Cookies   I display ads to cover the expenses. See the privacy policy for more information. You can keep or reject the ads.

Video thumbnail
Welcome to 2 minute neuroscience, where I simplistically explain neuroscience topics
in 2 minutes or less.
In this installment I will discuss Alzheimer’s disease.
Alzheimer’s disease is the most common form of neurodegenerative disease, meaning it is
characterized by the degeneration and death of neurons.
It is classified as a type of dementia, a term that refers to a category of brain disorders
that involve memory loss and cognitive impairment.
Alzheimer’s most often affects adults over the age of 65.
The causes of the disease are not well understood and genetics and environmental factors are
thought to be involved.
Alzheimer’s disease is associated with neuronal death throughout the brain, which can be extensive
enough that regions of the brain appear atrophied (or shrunken) compared to a healthy brain.
A hallmark sign of Alzheimer’s disease is the formation of clusters of misfolded proteins
both inside and outside of neurons.
One of these proteins, amyloid beta protein, is found in the extracellular space around
neurons in a healthy brain.
During Alzheimer’s, however, misfolded forms of amyloid beta clump together in deposits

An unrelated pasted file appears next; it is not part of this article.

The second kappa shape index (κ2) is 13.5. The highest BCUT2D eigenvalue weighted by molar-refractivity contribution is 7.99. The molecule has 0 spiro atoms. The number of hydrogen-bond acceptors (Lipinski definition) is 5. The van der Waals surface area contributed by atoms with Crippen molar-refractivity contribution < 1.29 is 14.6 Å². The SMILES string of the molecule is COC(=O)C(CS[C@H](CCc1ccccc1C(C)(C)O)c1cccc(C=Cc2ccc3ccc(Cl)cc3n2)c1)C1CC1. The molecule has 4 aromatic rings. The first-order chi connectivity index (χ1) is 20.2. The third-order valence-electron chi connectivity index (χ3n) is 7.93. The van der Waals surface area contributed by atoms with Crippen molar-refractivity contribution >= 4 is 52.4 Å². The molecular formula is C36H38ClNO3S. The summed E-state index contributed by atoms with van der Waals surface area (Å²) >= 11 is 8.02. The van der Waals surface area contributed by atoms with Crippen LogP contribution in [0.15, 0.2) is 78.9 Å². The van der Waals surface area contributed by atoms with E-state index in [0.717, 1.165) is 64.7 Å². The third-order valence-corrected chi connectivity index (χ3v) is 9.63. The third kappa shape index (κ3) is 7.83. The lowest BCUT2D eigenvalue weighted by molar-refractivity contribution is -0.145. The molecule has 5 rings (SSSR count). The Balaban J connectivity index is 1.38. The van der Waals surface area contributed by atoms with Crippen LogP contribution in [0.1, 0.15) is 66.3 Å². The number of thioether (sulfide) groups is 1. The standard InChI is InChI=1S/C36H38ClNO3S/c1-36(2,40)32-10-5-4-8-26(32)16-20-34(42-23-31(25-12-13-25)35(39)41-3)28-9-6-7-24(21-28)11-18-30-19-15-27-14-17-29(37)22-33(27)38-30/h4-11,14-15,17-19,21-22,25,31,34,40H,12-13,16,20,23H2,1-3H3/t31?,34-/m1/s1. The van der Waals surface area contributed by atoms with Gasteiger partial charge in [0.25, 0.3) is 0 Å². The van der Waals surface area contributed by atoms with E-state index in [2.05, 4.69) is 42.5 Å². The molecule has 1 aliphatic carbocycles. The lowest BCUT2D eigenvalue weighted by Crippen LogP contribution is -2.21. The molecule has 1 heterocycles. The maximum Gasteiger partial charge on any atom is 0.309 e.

called amyloid plaques.
Another protein called tau protein, which is normally found inside neurons and involved
in maintaining neuronal structure, is also found in a misfolded state in Alzheimer’s.
It accumulates inside neurons in bundles called neurofibrillary tangles.
Although amyloid plaques and neurofibrillary tangles are hallmark signs of Alzheimer’s
disease, it is unclear if they contribute to the neurodegeneration or are part of the
brain’s response to it.
The most common treatments for Alzheimer’s disease involve drugs that inhibit the activity
of acetylcholinesterase, an enzyme that breaks down the neurotransmitter acetylcholine.
The drugs, called acetylcholinesterase inhibitors, increase levels of acetylcholine, which is
thought to promote healthy cognition and memory.
The effects of these treatments are modest, however, and they do not stop neurodegeneration
in Alzheimers; thus, they are not a cure for the disease.